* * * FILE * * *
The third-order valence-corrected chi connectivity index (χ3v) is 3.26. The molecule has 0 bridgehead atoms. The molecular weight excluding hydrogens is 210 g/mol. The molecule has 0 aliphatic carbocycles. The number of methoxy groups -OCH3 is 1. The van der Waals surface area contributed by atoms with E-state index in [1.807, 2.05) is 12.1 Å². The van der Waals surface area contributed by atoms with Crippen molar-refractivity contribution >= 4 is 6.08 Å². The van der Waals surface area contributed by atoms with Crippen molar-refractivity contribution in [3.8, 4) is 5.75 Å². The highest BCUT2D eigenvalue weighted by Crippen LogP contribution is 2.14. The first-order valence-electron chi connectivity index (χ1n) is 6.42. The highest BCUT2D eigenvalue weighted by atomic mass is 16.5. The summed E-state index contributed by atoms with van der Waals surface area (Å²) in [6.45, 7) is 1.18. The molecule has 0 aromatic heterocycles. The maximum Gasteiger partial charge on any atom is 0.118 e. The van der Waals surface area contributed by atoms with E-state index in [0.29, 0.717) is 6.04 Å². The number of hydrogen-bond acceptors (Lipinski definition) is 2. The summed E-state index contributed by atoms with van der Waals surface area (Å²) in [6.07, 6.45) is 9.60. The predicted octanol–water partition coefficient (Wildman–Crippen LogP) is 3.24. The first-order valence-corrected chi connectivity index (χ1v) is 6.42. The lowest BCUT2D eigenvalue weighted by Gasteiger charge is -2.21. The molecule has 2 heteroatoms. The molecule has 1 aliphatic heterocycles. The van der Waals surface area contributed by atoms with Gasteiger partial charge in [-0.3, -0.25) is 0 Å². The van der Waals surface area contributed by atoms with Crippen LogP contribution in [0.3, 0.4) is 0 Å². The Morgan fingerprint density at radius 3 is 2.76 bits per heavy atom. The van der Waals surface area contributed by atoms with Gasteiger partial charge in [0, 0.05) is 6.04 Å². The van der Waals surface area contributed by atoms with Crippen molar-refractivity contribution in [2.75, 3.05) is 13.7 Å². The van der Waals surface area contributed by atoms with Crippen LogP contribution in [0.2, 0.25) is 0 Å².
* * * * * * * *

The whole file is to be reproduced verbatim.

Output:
The third-order valence-corrected chi connectivity index (χ3v) is 3.26. The molecule has 0 bridgehead atoms. The molecular weight excluding hydrogens is 210 g/mol. The molecule has 0 aliphatic carbocycles. The number of methoxy groups -OCH3 is 1. The van der Waals surface area contributed by atoms with E-state index in [1.807, 2.05) is 12.1 Å². The van der Waals surface area contributed by atoms with Crippen molar-refractivity contribution >= 4 is 6.08 Å². The van der Waals surface area contributed by atoms with Crippen molar-refractivity contribution in [3.8, 4) is 5.75 Å². The highest BCUT2D eigenvalue weighted by Crippen LogP contribution is 2.14. The first-order valence-electron chi connectivity index (χ1n) is 6.42. The highest BCUT2D eigenvalue weighted by atomic mass is 16.5. The summed E-state index contributed by atoms with van der Waals surface area (Å²) in [6.45, 7) is 1.18. The molecule has 0 aromatic heterocycles. The maximum Gasteiger partial charge on any atom is 0.118 e. The van der Waals surface area contributed by atoms with E-state index in [0.29, 0.717) is 6.04 Å². The number of hydrogen-bond acceptors (Lipinski definition) is 2. The summed E-state index contributed by atoms with van der Waals surface area (Å²) in [6.07, 6.45) is 9.60. The predicted octanol–water partition coefficient (Wildman–Crippen LogP) is 3.24. The first-order valence-corrected chi connectivity index (χ1v) is 6.42. The lowest BCUT2D eigenvalue weighted by Gasteiger charge is -2.21. The molecule has 2 heteroatoms. The molecule has 1 aliphatic heterocycles. The van der Waals surface area contributed by atoms with Gasteiger partial charge in [-0.3, -0.25) is 0 Å². The van der Waals surface area contributed by atoms with Crippen LogP contribution in [0.3, 0.4) is 0 Å². The Morgan fingerprint density at radius 3 is 2.76 bits per heavy atom. The van der Waals surface area contributed by atoms with Gasteiger partial charge in [0, 0.05) is 6.04 Å². The van der Waals surface area contributed by atoms with Crippen molar-refractivity contribution in [2.75, 3.05) is 13.7 Å². The van der Waals surface area contributed by atoms with Crippen LogP contribution in [0.2, 0.25) is 0 Å².